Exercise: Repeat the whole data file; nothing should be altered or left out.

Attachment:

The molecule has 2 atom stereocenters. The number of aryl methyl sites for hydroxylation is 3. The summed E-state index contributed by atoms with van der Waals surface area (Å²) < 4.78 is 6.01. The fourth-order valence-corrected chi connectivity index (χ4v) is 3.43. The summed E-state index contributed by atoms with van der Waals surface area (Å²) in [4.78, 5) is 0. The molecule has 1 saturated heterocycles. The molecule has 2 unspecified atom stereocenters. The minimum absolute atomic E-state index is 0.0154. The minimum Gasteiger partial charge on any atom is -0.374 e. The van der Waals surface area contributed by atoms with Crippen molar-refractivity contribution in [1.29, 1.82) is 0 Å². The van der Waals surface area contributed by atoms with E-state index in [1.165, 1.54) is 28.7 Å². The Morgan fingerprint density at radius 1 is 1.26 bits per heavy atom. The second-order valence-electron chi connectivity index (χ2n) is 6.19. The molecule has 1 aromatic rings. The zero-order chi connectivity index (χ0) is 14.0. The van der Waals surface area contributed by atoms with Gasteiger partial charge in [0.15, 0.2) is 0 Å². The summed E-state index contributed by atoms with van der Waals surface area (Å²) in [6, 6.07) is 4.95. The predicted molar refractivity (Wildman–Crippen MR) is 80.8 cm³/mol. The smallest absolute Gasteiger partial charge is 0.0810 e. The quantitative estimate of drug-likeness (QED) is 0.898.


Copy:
The molecule has 2 atom stereocenters. The number of aryl methyl sites for hydroxylation is 3. The summed E-state index contributed by atoms with van der Waals surface area (Å²) < 4.78 is 6.01. The fourth-order valence-corrected chi connectivity index (χ4v) is 3.43. The summed E-state index contributed by atoms with van der Waals surface area (Å²) in [4.78, 5) is 0. The molecule has 1 saturated heterocycles. The molecule has 2 unspecified atom stereocenters. The minimum absolute atomic E-state index is 0.0154. The minimum Gasteiger partial charge on any atom is -0.374 e. The van der Waals surface area contributed by atoms with Crippen molar-refractivity contribution in [1.29, 1.82) is 0 Å². The van der Waals surface area contributed by atoms with E-state index in [1.165, 1.54) is 28.7 Å². The Morgan fingerprint density at radius 1 is 1.26 bits per heavy atom. The second-order valence-electron chi connectivity index (χ2n) is 6.19. The molecule has 1 aromatic rings. The zero-order chi connectivity index (χ0) is 14.0. The van der Waals surface area contributed by atoms with Gasteiger partial charge in [0.15, 0.2) is 0 Å². The summed E-state index contributed by atoms with van der Waals surface area (Å²) in [6, 6.07) is 4.95. The predicted molar refractivity (Wildman–Crippen MR) is 80.8 cm³/mol. The smallest absolute Gasteiger partial charge is 0.0810 e. The quantitative estimate of drug-likeness (QED) is 0.898.